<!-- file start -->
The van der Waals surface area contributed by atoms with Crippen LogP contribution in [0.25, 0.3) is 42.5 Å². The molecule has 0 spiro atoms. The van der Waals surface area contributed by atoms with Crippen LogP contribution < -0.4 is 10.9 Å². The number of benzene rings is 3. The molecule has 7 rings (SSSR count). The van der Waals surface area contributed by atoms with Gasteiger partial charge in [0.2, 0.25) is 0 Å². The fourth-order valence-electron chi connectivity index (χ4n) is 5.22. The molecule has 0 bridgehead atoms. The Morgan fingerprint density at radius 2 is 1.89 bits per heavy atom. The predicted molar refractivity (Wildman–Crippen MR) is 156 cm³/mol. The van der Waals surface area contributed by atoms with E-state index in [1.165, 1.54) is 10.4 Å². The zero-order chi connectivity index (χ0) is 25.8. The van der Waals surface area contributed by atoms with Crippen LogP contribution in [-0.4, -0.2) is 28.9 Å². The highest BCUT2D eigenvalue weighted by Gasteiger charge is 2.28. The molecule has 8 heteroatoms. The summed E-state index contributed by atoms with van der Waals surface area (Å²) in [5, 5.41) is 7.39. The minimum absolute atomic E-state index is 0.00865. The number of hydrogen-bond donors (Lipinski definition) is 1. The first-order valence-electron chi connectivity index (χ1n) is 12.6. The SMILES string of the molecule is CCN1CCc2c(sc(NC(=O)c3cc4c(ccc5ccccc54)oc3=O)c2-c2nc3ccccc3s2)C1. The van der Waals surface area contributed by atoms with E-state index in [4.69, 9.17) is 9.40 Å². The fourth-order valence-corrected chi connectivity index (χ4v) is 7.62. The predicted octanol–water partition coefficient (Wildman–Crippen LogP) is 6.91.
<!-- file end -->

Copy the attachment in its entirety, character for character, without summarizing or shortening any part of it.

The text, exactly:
The van der Waals surface area contributed by atoms with Crippen LogP contribution in [0.25, 0.3) is 42.5 Å². The molecule has 0 spiro atoms. The van der Waals surface area contributed by atoms with Crippen LogP contribution < -0.4 is 10.9 Å². The number of benzene rings is 3. The molecule has 7 rings (SSSR count). The van der Waals surface area contributed by atoms with Gasteiger partial charge in [0.2, 0.25) is 0 Å². The fourth-order valence-electron chi connectivity index (χ4n) is 5.22. The molecule has 0 bridgehead atoms. The Morgan fingerprint density at radius 2 is 1.89 bits per heavy atom. The predicted molar refractivity (Wildman–Crippen MR) is 156 cm³/mol. The van der Waals surface area contributed by atoms with E-state index in [1.165, 1.54) is 10.4 Å². The zero-order chi connectivity index (χ0) is 25.8. The van der Waals surface area contributed by atoms with Crippen LogP contribution in [-0.4, -0.2) is 28.9 Å². The highest BCUT2D eigenvalue weighted by Gasteiger charge is 2.28. The molecule has 8 heteroatoms. The summed E-state index contributed by atoms with van der Waals surface area (Å²) in [5, 5.41) is 7.39. The minimum absolute atomic E-state index is 0.00865. The number of hydrogen-bond donors (Lipinski definition) is 1. The first-order valence-electron chi connectivity index (χ1n) is 12.6. The SMILES string of the molecule is CCN1CCc2c(sc(NC(=O)c3cc4c(ccc5ccccc54)oc3=O)c2-c2nc3ccccc3s2)C1. The van der Waals surface area contributed by atoms with E-state index in [4.69, 9.17) is 9.40 Å². The fourth-order valence-corrected chi connectivity index (χ4v) is 7.62. The predicted octanol–water partition coefficient (Wildman–Crippen LogP) is 6.91.